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Yea, that's probably not happening. The Blue Jays continued to play during the Pan American games and I don't envision them staying away from the stadium for too long for the Olympics either. They'll have to probably play away from home for the entire month depending on how long it would actually take to set up the stadium to be split in half for two events, if the IOC is even ok with such an outdated idea. The Blue Jays wouldn't go for it, and their fans would probably be furious at the decision.

Point being if Rogers ends up supporting the games I don't see why moving the Jays for an extra series will cause too much problems.

There's also the little matter of them potentially changing the field surface at Rogers Centre. So that could make it a tough sell to use in an unusual configuration. To ask the Blue Jays to give up the building for 2 1/2 to 3 weeks would be understandably necessary. But if there are any serious modifications that need to be made there that makes that road trip even longer could be too much to ask for.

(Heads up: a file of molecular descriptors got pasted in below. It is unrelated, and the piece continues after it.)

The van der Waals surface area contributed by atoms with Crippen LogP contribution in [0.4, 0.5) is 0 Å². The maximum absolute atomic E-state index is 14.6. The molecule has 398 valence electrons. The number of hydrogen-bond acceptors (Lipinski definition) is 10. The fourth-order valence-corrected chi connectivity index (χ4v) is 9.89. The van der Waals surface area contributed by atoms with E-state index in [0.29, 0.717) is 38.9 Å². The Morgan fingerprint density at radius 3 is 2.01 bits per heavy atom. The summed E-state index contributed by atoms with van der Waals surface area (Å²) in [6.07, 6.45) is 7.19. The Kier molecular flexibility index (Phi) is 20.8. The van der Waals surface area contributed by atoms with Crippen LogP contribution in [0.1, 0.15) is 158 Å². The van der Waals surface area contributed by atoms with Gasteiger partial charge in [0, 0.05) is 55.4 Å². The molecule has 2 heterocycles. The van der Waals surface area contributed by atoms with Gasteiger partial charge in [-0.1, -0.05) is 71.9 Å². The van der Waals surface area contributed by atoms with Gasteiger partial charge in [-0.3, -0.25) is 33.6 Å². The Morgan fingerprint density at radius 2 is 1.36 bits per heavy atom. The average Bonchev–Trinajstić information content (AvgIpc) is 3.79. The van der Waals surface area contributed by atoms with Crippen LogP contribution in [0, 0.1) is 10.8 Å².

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Leaked emails via the noto2024 website. Richardson and Tory have been accepting resumes for the bid committee team since august.

NoTO2024.ca @NoTO2024 Sep 9

If there "is no bid team", why is @JohnTory sending resumes to @bobredelmn? Details: http://www.noto2024.ca/blog #topoli

Edited by dave199
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The Liberals are currently projected to win almost every riding in Toronto and the 905, of course they are going to promise support.

Are they? Don't they risk pissing off the people against the Games?

And this will be my first election where I'm old enough to vote. I've been struggling to make a decision for sure, but this is one big reason to vote Liberal now!

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Don Peat ‏@reporterdonpeat 17m17 minutes ago

John Tory announcement on Sunday? "Mayor Tory will make an announcement at Toronto City Hall's 50th anniversary celebration" #TOpoli

Let's see if this is true. Coming for a SunMedia reporter

Not true - he says so in his very next tweet


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Why Toronto should say Yes to 2024 Olympics: Hepburn

Toronto Mayor John Tory is a cautious man by nature, which explains why he is taking so much time deciding whether the city should bid for the 2024 Olympics.

At this stage it’s a 50-50 bet on which way he’ll go. We’ll know the answer on Tuesday when the Toronto mayor must inform the International Olympic Committee on whether the city wants to be in or out of the running.